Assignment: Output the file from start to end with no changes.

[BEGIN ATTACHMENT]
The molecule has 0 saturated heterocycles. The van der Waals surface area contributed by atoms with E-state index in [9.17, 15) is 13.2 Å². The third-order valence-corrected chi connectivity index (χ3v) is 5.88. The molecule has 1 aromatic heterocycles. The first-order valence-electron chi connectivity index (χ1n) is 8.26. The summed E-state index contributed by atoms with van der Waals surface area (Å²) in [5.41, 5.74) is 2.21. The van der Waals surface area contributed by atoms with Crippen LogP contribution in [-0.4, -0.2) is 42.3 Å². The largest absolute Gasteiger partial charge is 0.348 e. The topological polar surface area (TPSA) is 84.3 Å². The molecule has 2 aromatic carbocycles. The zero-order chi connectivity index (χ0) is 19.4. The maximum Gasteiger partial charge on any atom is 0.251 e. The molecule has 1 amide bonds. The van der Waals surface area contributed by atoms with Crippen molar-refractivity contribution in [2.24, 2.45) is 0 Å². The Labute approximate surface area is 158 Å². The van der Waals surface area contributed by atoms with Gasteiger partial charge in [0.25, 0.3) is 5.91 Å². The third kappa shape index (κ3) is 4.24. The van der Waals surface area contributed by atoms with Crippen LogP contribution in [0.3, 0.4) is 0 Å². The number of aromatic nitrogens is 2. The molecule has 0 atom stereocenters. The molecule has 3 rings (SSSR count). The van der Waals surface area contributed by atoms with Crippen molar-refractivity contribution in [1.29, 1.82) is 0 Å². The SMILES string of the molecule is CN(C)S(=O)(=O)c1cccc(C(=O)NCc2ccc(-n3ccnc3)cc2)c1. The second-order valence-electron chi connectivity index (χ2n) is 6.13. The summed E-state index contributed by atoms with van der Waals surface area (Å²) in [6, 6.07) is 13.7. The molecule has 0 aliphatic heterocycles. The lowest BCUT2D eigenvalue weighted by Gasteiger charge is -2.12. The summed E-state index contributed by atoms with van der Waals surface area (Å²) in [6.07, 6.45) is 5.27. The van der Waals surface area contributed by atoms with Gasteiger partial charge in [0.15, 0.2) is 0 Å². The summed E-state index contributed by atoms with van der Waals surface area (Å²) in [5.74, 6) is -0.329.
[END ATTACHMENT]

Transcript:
The molecule has 0 saturated heterocycles. The van der Waals surface area contributed by atoms with E-state index in [9.17, 15) is 13.2 Å². The third-order valence-corrected chi connectivity index (χ3v) is 5.88. The molecule has 1 aromatic heterocycles. The first-order valence-electron chi connectivity index (χ1n) is 8.26. The summed E-state index contributed by atoms with van der Waals surface area (Å²) in [5.41, 5.74) is 2.21. The van der Waals surface area contributed by atoms with Crippen LogP contribution in [-0.4, -0.2) is 42.3 Å². The largest absolute Gasteiger partial charge is 0.348 e. The topological polar surface area (TPSA) is 84.3 Å². The molecule has 2 aromatic carbocycles. The zero-order chi connectivity index (χ0) is 19.4. The maximum Gasteiger partial charge on any atom is 0.251 e. The molecule has 1 amide bonds. The van der Waals surface area contributed by atoms with Crippen molar-refractivity contribution in [2.24, 2.45) is 0 Å². The Labute approximate surface area is 158 Å². The van der Waals surface area contributed by atoms with Gasteiger partial charge in [0.25, 0.3) is 5.91 Å². The third kappa shape index (κ3) is 4.24. The van der Waals surface area contributed by atoms with Crippen LogP contribution in [0.3, 0.4) is 0 Å². The number of aromatic nitrogens is 2. The molecule has 0 atom stereocenters. The molecule has 3 rings (SSSR count). The van der Waals surface area contributed by atoms with Crippen molar-refractivity contribution in [1.29, 1.82) is 0 Å². The SMILES string of the molecule is CN(C)S(=O)(=O)c1cccc(C(=O)NCc2ccc(-n3ccnc3)cc2)c1. The second-order valence-electron chi connectivity index (χ2n) is 6.13. The summed E-state index contributed by atoms with van der Waals surface area (Å²) in [6, 6.07) is 13.7. The molecule has 0 aliphatic heterocycles. The lowest BCUT2D eigenvalue weighted by Gasteiger charge is -2.12. The summed E-state index contributed by atoms with van der Waals surface area (Å²) in [6.07, 6.45) is 5.27. The van der Waals surface area contributed by atoms with Gasteiger partial charge in [0.15, 0.2) is 0 Å². The summed E-state index contributed by atoms with van der Waals surface area (Å²) in [5.74, 6) is -0.329.